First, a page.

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04:18 Narrator: Paul Fleming is an assistant professor of Health Behavior and Health Education at the University of Michigan School of Public Health, where he focuses on health inequities. In his work, he's seen firsthand how the data we do collect and the ways in which we collect it can not only exacerbate inequalities, but harm communities and entrenched racial inequity.

04:39 Paul Fleming: The data that we have available is really based on who gets to collect data and what types of relationships they have with different communities. So sometimes people talk about having a difficult time collecting data from hard to-reach populations, but it's important that we examine that term a bit. And what does that exactly mean? Because if you're a part of a certain community that's been considered hard to reach, the community members within that aren't hard to reach to you, they're hard to reach for some of the researchers. So it's important we think about those different power dynamics about who gets to be a researcher, who gets to collect the data, and then that's really what determines who is hard to reach, and that's based on the relationships that institutions have with those communities. So over time, there's been numerous things that have caused certain communities to question researchers or questioned government agencies. The Tuskegee Experiment that was conducted by the US government that caused a lot of harm against African-American communities, that legacy has resulted in a lot of mistrust over time, along with other mistreatments by the US government of African-American populations.

05:50 Fleming: A lot of times when certain communities or certain groups are wary of reporting their own data to a government agency or to researchers, there's really good reason for that based on things that have happened in the past that have sowed distrust between the communities and the researchers. Another example of this would be with the census data. So in 1940, census data was used as part of the internment of Japanese-Americans during World War II, and so that legacy also lasts, that people think about the census data that they're reporting, that how might the government used that against them at some point in the future. The other important thing to think about, particularly when we're talking about survey data, is that necessarily survey researchers need to create categories for people to respond to, so either yes or no, or categories, for example, racial categories, but oftentimes, those categories do not reflect people's lived experience, and so sometimes respondents end up choosing a certain category that somewhat fits, but maybe doesn't fully represent who they think they are.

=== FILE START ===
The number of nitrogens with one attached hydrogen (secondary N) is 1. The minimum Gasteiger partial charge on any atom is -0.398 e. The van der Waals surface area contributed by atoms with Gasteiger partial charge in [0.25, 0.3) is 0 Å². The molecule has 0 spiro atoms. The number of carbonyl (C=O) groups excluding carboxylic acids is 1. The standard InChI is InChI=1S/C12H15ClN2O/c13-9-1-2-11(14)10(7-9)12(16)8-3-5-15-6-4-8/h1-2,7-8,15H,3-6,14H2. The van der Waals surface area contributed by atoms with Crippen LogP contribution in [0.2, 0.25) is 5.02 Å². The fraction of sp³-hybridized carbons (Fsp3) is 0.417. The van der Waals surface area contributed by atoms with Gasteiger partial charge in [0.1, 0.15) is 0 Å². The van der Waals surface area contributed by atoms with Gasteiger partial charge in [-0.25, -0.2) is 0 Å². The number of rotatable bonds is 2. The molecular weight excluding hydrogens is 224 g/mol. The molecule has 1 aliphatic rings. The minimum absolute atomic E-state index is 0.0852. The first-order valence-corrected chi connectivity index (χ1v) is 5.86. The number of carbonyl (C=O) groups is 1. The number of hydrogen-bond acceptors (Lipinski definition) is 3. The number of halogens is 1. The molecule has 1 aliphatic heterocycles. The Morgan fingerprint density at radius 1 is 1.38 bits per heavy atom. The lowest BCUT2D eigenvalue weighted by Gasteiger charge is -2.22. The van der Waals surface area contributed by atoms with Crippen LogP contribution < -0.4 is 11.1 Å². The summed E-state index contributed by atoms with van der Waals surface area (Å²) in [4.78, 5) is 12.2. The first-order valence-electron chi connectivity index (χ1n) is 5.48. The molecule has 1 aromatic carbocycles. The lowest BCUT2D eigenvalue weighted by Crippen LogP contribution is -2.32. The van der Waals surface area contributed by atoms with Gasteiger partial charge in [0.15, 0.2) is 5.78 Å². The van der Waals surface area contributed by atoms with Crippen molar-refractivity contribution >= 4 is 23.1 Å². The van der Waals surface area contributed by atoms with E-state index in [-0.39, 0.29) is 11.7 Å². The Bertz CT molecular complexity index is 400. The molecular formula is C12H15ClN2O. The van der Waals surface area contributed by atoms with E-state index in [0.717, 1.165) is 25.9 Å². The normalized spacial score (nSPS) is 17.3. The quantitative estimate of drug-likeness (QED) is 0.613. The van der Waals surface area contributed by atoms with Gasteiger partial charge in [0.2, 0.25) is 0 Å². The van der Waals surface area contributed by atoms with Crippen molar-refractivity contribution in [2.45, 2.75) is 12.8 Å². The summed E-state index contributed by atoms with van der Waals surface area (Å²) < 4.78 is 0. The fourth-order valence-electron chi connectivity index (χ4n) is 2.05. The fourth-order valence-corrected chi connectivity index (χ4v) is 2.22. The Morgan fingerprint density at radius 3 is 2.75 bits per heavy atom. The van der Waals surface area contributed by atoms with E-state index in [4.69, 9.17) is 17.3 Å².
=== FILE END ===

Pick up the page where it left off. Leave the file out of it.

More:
07:00 Fleming: We're seeing this more and more with the racial categories that the US government has. A lot of people are feeling like it doesn't actually reflect who they feel like as a person, because there's five different race categories. And of course, it's important to note that the racial categories that the US government has had in the US census has changed drastically over time. So if we look back to the 1920 census, the racial categories were white, black, mulatto, Chinese, Japanese, American Indian, Filipino, Hindu, and other. And that looks very different from today, where there's five racial categories, and then we also ask about Hispanic origin. The categories that the people who are creating the survey come up with, really dictate what your findings are gonna be. If you use those categories from 1920, then our demographic statistics are gonna look a lot different in the US right now than the categories that we're using, so it's important to consider that how the survey researchers are framing the question, how they're creating the categories, and whether or not they consulted the communities that they're researching or researching with, all determines how good a quality that data is gonna be and how representative it is of the people that are responding.

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08:23 Narrator: So how do we build quality data, and what do we do about missing data, the data that Fleming explained so often goes unrecorded. For answers, we turn to Trivellore Raghunathan, a professor of biostatistics at the University of Michigan School of Public Health, whose area of research is missing data.